From Publishers Weekly
In one of the author's asides to "Serious Reader" that dot this irreverent diary of a modern country doctor, we learn that "of all the diseases a physician may contract in the line of duty, by far the most dangerous is seriosity." That danger is remote for Conger, who after a period of "finding" himself in the Berkeley ambiance of the '60s, transplanted himself, his new second wife and their daughter to the little town of Dumster, Vt, where he envisioned a life of relative peace. Instead, as successor to a much-loved and canny old general practitioner, he began a learning process under the guidance of his patients, who taught him to be the doctor they wanted. In an engaging blend of rustic wisdom and big-city know-how, Conger demonstrates the management of his patients and their ailments, real and imagined. His rapport with them is such that he notes with the gently self-mocking humor that permeates his narrative, "although they know I am a misfit, they don't throw it up at me."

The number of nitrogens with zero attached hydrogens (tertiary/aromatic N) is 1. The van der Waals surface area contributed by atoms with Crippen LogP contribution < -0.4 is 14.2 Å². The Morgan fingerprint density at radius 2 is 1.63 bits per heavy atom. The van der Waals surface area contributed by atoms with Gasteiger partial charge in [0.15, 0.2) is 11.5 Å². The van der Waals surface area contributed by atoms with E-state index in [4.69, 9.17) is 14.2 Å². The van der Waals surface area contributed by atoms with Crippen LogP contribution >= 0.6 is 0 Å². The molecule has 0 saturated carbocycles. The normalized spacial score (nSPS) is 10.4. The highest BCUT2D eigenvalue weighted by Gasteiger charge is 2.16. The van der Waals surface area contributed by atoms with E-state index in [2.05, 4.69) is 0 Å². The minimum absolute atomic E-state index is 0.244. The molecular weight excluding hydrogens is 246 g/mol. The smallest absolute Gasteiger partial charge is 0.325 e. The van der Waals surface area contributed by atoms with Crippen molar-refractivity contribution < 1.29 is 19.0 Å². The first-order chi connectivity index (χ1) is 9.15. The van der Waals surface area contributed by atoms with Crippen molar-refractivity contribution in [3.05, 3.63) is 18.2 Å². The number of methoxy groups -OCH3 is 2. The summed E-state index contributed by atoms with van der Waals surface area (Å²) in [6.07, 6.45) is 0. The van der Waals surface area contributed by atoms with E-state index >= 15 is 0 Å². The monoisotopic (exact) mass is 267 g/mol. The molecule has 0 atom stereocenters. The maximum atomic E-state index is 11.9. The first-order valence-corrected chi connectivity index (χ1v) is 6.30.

Copyright 1988 Reed Business Information, Inc.
--This text refers to an out of print or unavailable edition of this title.